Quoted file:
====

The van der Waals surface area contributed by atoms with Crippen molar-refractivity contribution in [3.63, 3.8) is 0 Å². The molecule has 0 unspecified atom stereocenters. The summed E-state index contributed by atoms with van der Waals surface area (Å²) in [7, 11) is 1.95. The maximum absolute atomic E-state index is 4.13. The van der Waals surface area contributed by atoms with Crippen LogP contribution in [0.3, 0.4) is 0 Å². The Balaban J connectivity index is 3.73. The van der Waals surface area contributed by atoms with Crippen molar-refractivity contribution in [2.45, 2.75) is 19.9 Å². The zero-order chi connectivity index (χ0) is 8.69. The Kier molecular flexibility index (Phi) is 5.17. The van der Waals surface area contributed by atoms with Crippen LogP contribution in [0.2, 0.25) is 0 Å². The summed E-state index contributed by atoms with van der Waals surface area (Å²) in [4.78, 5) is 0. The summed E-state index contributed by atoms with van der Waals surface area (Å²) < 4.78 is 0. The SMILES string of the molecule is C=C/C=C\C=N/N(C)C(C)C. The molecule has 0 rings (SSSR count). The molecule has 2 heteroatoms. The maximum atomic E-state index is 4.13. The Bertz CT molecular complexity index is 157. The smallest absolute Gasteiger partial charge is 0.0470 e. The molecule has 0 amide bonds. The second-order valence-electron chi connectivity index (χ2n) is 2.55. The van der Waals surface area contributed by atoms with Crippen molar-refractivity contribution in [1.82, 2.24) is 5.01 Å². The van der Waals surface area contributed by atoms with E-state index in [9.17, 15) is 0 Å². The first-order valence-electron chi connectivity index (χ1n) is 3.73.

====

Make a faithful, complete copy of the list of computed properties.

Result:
The van der Waals surface area contributed by atoms with Crippen molar-refractivity contribution in [3.63, 3.8) is 0 Å². The molecule has 0 unspecified atom stereocenters. The summed E-state index contributed by atoms with van der Waals surface area (Å²) in [7, 11) is 1.95. The maximum absolute atomic E-state index is 4.13. The van der Waals surface area contributed by atoms with Crippen LogP contribution in [0.3, 0.4) is 0 Å². The Balaban J connectivity index is 3.73. The van der Waals surface area contributed by atoms with Crippen molar-refractivity contribution in [2.45, 2.75) is 19.9 Å². The zero-order chi connectivity index (χ0) is 8.69. The Kier molecular flexibility index (Phi) is 5.17. The van der Waals surface area contributed by atoms with Crippen LogP contribution in [0.2, 0.25) is 0 Å². The summed E-state index contributed by atoms with van der Waals surface area (Å²) in [4.78, 5) is 0. The summed E-state index contributed by atoms with van der Waals surface area (Å²) < 4.78 is 0. The SMILES string of the molecule is C=C/C=C\C=N/N(C)C(C)C. The molecule has 0 rings (SSSR count). The molecule has 2 heteroatoms. The maximum atomic E-state index is 4.13. The Bertz CT molecular complexity index is 157. The smallest absolute Gasteiger partial charge is 0.0470 e. The molecule has 0 amide bonds. The second-order valence-electron chi connectivity index (χ2n) is 2.55. The van der Waals surface area contributed by atoms with Crippen molar-refractivity contribution in [1.82, 2.24) is 5.01 Å². The van der Waals surface area contributed by atoms with E-state index in [9.17, 15) is 0 Å². The first-order valence-electron chi connectivity index (χ1n) is 3.73.